Maundy Thursday…

Thursday of Holy Week or Passion Week is Maundy Thursday.



Excerpts from John chapter 13…

It was just before the Passover Feast. Jesus knew that the time had come for him to leave this world and go to the Father. Having loved his own who were in the world, he now showed them the full extent of his love.

Jesus knew that the Father had put all things under his power, and that he had come from God and was returning to God;  so he got up from the meal, took off his outer clothing, and wrapped a towel around his waist.  After that, he poured water into a basin and began to wash his disciples’ feet, drying them with the towel that was wrapped around him.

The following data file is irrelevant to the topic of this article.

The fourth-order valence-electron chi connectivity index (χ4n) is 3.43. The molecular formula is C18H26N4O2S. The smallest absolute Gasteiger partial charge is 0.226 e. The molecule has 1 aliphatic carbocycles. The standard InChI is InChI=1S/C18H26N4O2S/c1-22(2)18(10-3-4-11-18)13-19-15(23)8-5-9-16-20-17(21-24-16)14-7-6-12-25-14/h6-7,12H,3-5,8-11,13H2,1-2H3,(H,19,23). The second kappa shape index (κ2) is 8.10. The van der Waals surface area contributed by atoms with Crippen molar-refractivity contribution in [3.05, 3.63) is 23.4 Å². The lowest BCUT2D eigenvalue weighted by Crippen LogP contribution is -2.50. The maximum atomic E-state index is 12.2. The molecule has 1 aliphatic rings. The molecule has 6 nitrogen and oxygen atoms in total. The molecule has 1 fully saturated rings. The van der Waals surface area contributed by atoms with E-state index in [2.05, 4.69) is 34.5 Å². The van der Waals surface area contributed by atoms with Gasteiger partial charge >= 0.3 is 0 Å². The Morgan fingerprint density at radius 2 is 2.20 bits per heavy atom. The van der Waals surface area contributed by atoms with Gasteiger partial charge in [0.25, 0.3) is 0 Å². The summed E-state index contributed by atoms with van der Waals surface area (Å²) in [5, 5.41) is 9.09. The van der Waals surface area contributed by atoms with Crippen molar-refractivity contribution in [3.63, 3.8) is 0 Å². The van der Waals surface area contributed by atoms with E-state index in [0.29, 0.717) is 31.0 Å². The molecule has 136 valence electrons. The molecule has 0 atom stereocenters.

When he had finished washing their feet, he put on his clothes and returned to his place. “Do you understand what I have done for you?” he asked them.  “You call me ‘Teacher’ and ‘Lord,’ and rightly so, for that is what I am.  Now that I, your Lord and Teacher, have washed your feet, you also should wash one another’s feet.  I have set you an example that you should do as I have done for you.

“A new command I give you: Love one another. As I have loved you, so you must love one another.  By this all men will know that you are my disciples, if you love one another.”

“Maundy Thursday is the Thursday of Holy Week (the Thursday before Easter). It was the day on which Jesus celebrated the Passover with his disciples, sharing a meal with them which we call the Last Supper.

In those days it was usual for a servant to wash the guests feet on arrival. On this occasion there was no servant present and none of the disciples volunteered to do the menial task. Instead, Jesus got up and washed his disciples feet, giving them an object lesson in humility and service.